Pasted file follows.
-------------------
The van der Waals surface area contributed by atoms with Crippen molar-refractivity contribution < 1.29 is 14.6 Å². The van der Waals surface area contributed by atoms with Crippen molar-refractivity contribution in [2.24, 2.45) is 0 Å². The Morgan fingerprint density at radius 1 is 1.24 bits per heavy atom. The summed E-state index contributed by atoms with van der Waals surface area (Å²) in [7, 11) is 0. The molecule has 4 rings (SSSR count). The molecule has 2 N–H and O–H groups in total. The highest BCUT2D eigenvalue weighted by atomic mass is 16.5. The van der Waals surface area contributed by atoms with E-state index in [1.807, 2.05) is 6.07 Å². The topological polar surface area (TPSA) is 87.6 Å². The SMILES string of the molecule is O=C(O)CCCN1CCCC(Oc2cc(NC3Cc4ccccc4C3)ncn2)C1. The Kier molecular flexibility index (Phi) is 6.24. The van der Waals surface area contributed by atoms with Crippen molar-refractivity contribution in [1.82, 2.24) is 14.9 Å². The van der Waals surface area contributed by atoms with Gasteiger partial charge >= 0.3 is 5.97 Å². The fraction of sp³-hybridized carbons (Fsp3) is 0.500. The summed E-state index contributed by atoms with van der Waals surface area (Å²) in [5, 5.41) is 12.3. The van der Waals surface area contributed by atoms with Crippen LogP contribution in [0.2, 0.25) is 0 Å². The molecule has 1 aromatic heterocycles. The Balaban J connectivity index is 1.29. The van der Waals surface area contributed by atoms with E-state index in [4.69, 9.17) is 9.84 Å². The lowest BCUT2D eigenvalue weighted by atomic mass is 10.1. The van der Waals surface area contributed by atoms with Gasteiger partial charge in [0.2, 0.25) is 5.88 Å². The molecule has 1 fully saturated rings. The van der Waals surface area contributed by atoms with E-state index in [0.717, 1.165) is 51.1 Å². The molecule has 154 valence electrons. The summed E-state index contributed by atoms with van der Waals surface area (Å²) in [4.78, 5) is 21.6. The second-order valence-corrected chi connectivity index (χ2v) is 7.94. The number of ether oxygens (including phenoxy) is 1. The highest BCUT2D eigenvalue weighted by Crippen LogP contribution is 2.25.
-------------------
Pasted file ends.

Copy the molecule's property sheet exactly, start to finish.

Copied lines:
The van der Waals surface area contributed by atoms with Crippen molar-refractivity contribution < 1.29 is 14.6 Å². The van der Waals surface area contributed by atoms with Crippen molar-refractivity contribution in [2.24, 2.45) is 0 Å². The Morgan fingerprint density at radius 1 is 1.24 bits per heavy atom. The summed E-state index contributed by atoms with van der Waals surface area (Å²) in [7, 11) is 0. The molecule has 4 rings (SSSR count). The molecule has 2 N–H and O–H groups in total. The highest BCUT2D eigenvalue weighted by atomic mass is 16.5. The van der Waals surface area contributed by atoms with E-state index in [1.807, 2.05) is 6.07 Å². The topological polar surface area (TPSA) is 87.6 Å². The SMILES string of the molecule is O=C(O)CCCN1CCCC(Oc2cc(NC3Cc4ccccc4C3)ncn2)C1. The Kier molecular flexibility index (Phi) is 6.24. The van der Waals surface area contributed by atoms with Crippen molar-refractivity contribution in [1.82, 2.24) is 14.9 Å². The van der Waals surface area contributed by atoms with Gasteiger partial charge >= 0.3 is 5.97 Å². The fraction of sp³-hybridized carbons (Fsp3) is 0.500. The summed E-state index contributed by atoms with van der Waals surface area (Å²) in [5, 5.41) is 12.3. The van der Waals surface area contributed by atoms with Crippen LogP contribution in [0.2, 0.25) is 0 Å². The molecule has 1 aromatic heterocycles. The Balaban J connectivity index is 1.29. The van der Waals surface area contributed by atoms with E-state index in [4.69, 9.17) is 9.84 Å². The lowest BCUT2D eigenvalue weighted by atomic mass is 10.1. The van der Waals surface area contributed by atoms with Gasteiger partial charge in [0.2, 0.25) is 5.88 Å². The molecule has 1 fully saturated rings. The van der Waals surface area contributed by atoms with E-state index in [0.717, 1.165) is 51.1 Å². The molecule has 154 valence electrons. The summed E-state index contributed by atoms with van der Waals surface area (Å²) in [4.78, 5) is 21.6. The second-order valence-corrected chi connectivity index (χ2v) is 7.94. The number of ether oxygens (including phenoxy) is 1. The highest BCUT2D eigenvalue weighted by Crippen LogP contribution is 2.25.